The Federal Government has said it cannot increase emoluments or downsize workers without productivity measurement.

Minister of Labour and Employment, Senator Chris Ngige said this in his welcome address at the 3rd National Productivity Summit in Abuja, organised by the National Productivity Centre (NPC).

Ngige explained that Nigeria cannot make progress without productivity measurement in various sectors of the national economy, including the public service, banking, business and agriculture.

The Minister who advocated for the propagation of the culture of productivity, also stressed the need for Nigeria to measure her productivity as a country.

According to him, productivity as the efficient and effective management of available resources, remains a key factor that enables societies to generate wealth and sustain development.

He said, “We must propagate the culture of productivity. Some people are suggesting that we should downsize because a lot of people are at work. You cannot do that without measuring productivity.

 “Same goes with emoluments. Some people work in ministries while others work in parastatals like NNPC and FIRS. They are not equally paid. The huge disparity in wages does not give cheer. How we can bridge the gap in wages is important.”

He blamed the disparity in wages for rebellions by labour unions, culminating in incessant industrial disputes.

He described the theme of the summit, “Managing Resources for Higher Productivity, Sustainable Growth and Development,” as very apt, as Nigeria was in dire straits because it did not diversify its economy to enhance productivity.

He said, “Nigeria is blessed with enormous human and natural resources and, therefore, has the potential to be a major economic power. Yet, having an abundance of these resources does not guarantee development except they are properly harnessed, mobilized and maximized. The aim is not only to secure new and additional resources but to also make better use of existing ones.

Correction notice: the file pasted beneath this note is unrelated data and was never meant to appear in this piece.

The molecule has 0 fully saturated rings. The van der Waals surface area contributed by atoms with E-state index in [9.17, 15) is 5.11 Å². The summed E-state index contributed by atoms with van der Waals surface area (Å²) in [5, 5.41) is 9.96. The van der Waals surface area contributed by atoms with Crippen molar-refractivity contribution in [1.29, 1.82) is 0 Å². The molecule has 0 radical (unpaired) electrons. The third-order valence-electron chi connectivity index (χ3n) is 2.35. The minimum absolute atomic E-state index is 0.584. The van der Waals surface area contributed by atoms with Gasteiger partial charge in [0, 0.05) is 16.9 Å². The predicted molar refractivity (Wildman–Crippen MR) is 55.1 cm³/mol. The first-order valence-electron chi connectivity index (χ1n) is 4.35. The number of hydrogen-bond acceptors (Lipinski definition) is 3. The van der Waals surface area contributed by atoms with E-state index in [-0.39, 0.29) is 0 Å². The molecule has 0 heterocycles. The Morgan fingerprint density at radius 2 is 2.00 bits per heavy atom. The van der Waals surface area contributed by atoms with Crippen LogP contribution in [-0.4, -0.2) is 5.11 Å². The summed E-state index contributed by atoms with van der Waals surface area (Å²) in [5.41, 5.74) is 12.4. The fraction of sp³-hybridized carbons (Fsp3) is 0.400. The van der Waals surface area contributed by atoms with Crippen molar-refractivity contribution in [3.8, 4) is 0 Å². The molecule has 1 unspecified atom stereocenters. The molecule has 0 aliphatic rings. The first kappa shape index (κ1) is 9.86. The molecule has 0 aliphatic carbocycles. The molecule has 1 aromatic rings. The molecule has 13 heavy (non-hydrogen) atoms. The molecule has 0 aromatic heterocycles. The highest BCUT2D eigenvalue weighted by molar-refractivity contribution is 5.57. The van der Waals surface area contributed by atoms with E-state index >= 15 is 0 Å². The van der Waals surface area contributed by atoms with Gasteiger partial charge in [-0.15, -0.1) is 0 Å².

“Mobilising domestic resources for productive investment is a long-standing challenge for most developing countries like ours. Weak demand, rising debt and volatile capital flows have left many economies.

“However, there are compelling reasons why more emphasis should be given to domestic resource mobilisation. It is vital to increased productivity, employment and revenue generation, wealth creation and poverty reduction.”

Ngige noted that through efficient and effective mobilisation and management of resources, countries accelerate their economic growth by raising and spending their own funds for public goods and essential services like schools, hospitals, clean water, electricity and roads.

He added that for a country to attain sustainable development, “it is critical to identify, mobilise and manage these resource.”

The Permanent Secretary, Labour and Employment, Ms Kachollom S. Daju, mni, urged the participants to be hard working and more productive in their various capacities in order to contribute to the socio-economic growth of the country.

Also speaking, Director General, National Productivity Centre, Dr Kashim Akor, called for the collective effort of the critical stakeholders in the productivity movement, and all Nigerians to fashion out specific solutions to the challenges militating against productivity improvement, growth and development in the country.

Akor noted that in the effort to promote productivity, the Centre had engaged Nigerians at various levels through productivity researches and surveys, productivity promotion and advocacy, productivity coaching and mentoring, and award of excellence, among other instruments.

Chairman, National Productivity Summit Planning Committee, Dr Gbenga Bamiduro, stated that the 3rd National Productivity Summit was designed to bring experts and stakeholders together for robust conversations on the mobilization and management of resources in the country for higher productivity.

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